The Transcendence of Myth through Music

Bobby Bevilacqua


Greek mythology and the stories surrounding the in-depth culture originated over three thousand years ago, with stories of gods and goddesses permeating the ancient Greek society. The stories were told in many ways: literature, poem, spoken word, theater, and more recently, film and television. But perhaps the most lasting use of mythological adaptation and representation in forms other than written is musically. With mythology being as old as it is, it is quite impressive that it is still being represented in modern society. It is more common in film, where people can tell a story and use visuals, but in music, people may not recognize the references. Yet bands across all genres and musical performers across many generations have used songs and music as a way to continue to tell these stories and continue the tradition of Greek mythology and the lore associated with it. Like an epic poem or a novel, music is something that crosses all generations and time periods, with music from the 1930s, like Frank Sinatra, still being played and cherished today. Music, like mythology, transcends time, and songs about the stories and lore of Greek mythology allow for the tales to continue in a new form for future generations to learn from and appreciate.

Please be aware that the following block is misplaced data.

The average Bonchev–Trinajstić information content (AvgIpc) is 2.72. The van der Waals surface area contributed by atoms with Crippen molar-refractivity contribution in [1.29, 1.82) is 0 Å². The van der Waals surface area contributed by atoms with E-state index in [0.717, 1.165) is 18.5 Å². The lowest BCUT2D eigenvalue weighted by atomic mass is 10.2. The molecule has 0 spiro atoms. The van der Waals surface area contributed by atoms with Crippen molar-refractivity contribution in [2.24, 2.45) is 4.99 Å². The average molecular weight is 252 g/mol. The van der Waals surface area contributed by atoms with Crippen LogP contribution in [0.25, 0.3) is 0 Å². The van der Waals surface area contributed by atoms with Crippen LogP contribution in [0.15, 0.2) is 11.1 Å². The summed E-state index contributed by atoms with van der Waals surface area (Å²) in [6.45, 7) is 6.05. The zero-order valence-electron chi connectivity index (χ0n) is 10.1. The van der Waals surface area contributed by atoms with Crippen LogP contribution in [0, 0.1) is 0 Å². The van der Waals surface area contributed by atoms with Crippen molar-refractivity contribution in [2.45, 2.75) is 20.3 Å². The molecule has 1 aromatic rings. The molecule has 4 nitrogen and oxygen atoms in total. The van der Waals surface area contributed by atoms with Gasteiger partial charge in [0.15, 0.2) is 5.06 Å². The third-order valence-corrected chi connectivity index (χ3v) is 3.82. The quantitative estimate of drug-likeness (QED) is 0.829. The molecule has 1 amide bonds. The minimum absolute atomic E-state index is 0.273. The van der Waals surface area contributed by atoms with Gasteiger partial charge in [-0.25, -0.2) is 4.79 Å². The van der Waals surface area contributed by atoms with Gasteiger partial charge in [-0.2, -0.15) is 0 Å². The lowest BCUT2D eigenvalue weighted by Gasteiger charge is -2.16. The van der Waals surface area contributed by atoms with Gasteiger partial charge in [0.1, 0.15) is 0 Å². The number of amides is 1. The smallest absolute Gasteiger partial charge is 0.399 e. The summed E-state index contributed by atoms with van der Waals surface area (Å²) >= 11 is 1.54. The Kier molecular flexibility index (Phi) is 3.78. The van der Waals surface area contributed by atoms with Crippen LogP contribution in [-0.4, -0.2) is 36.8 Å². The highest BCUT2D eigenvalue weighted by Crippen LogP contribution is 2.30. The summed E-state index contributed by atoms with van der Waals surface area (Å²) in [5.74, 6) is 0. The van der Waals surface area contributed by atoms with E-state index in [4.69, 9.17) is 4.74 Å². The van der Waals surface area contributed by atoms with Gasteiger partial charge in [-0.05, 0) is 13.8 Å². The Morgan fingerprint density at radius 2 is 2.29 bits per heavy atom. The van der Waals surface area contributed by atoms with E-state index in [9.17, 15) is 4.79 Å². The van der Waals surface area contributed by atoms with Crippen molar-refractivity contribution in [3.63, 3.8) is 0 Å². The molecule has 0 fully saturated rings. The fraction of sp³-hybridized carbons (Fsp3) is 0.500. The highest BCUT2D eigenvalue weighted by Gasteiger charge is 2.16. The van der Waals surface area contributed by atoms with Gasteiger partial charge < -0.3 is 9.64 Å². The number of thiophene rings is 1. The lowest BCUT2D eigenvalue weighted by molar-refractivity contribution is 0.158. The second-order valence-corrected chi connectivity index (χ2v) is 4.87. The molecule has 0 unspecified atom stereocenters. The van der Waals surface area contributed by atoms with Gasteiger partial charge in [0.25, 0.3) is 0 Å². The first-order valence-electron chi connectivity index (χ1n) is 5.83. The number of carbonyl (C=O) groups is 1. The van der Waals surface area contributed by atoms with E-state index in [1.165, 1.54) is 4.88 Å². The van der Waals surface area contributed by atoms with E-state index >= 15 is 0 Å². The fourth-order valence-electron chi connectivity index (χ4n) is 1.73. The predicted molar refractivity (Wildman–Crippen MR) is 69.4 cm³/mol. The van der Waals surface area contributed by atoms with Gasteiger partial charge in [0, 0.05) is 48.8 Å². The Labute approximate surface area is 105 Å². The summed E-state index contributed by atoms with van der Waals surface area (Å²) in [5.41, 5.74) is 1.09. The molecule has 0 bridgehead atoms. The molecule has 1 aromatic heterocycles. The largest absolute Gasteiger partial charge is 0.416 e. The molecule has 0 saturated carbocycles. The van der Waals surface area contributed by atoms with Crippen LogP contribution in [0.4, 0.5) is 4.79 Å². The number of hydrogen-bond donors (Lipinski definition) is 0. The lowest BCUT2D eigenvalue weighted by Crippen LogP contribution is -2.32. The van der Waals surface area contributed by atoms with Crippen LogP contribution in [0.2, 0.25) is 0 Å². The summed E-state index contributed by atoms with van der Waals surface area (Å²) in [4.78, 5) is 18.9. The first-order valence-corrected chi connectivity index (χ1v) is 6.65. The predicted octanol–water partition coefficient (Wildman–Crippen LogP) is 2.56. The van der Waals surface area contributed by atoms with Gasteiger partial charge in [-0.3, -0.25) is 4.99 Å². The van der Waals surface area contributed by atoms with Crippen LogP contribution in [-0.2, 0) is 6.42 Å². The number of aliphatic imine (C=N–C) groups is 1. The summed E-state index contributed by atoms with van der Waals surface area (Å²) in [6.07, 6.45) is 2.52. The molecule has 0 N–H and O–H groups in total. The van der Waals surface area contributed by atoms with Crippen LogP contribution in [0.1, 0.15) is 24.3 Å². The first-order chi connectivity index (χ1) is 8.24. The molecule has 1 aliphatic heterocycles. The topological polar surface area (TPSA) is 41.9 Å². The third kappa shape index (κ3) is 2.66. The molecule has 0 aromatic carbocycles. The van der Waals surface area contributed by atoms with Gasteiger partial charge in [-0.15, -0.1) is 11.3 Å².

From the days of Greek mythology’s origin, theater has been a big part of society and of storytelling in the societies of the time. Following the Italian Renaissance and the rebirth of the arts, theater and opera began to become increasingly prevalent in society again. Italy was the home of many famous artists, musicians and writers that kick-started this movement. These people were also the creators of some legendary art that is still revered today. In the 1600s, following the Renaissance music era, the Baroque movement took place. Named after a Portuguese term that means “oddly shaped pearl,” Baroque is a word used to describe a style of music in Western Europe from around 1600 to 1750. Initially it was used by critics to describe the music and art of the time as “overly ornamented and exaggerated,” but since then it has been used as a blanket term to describe an era of rich musical diversity.[1] For mythology, the Baroque opera Orfeo (1607) is a perfect example of myth living on through song. Revolutionary composer Claudio Monteverdi came up with this opera, which was the first one he had ever written. Orfeo tells the story of Orpheus and his journey to the underworld to retrieve his wife, Eurydice, and his attempt to take her back with him. Orpheus was a master musician himself, and softened the hearts of Hades and Persephone with his songs of sorrow about the loss of his wife. They agreed to let Orpheus take her back with him, but under one condition; he could not look back at her until they both reached the upper world. Due to anxiety and longing for his wife, Orpheus looked back as soon as he reached the upper world but before Eurydice did, and she disappeared forever. The opera was designed to capture the intense emotions in the story itself, with a blend of forty-one different instruments being used, combined in different parts to represent different characters and settings. For example, strings, harps, and flutes would represent the upper world and the fields or meadows, while heavier brass instruments are used to represent the dark and dank underworld. The five act play is still very famous and well known, incorporating one of the most popular stories from Greek Mythology, and even saw some revival in the 20th century opera houses. Because of his renowned status in the arts, Monteverdi went on to influence many other composers, as well as teach a few people firsthand. One of his pupils, Pier Francesco Cavalli (1623-1669), also wound up going on to incorporate myth into his operas, with his most well-known being Giasone (Jason) and Ercole Amante (Hercules in Love). Marc Antonio Cesti, another famous opera composer, used music to tell the story of yet another well-known and famous story. Il Pomo d’Oro tells the tale of the contest for the Apple of Discord, with the play compromising of five acts and twenty-four different sets.[2] It’s no coincidence that the stories that are told in these operas, including Orpheus, Jason and the Argonauts, and the Apple of Discord, are all among the most well-known myths today. Music through theater and opera captures the essence of myth and allows the stories to live on long past when they were first told.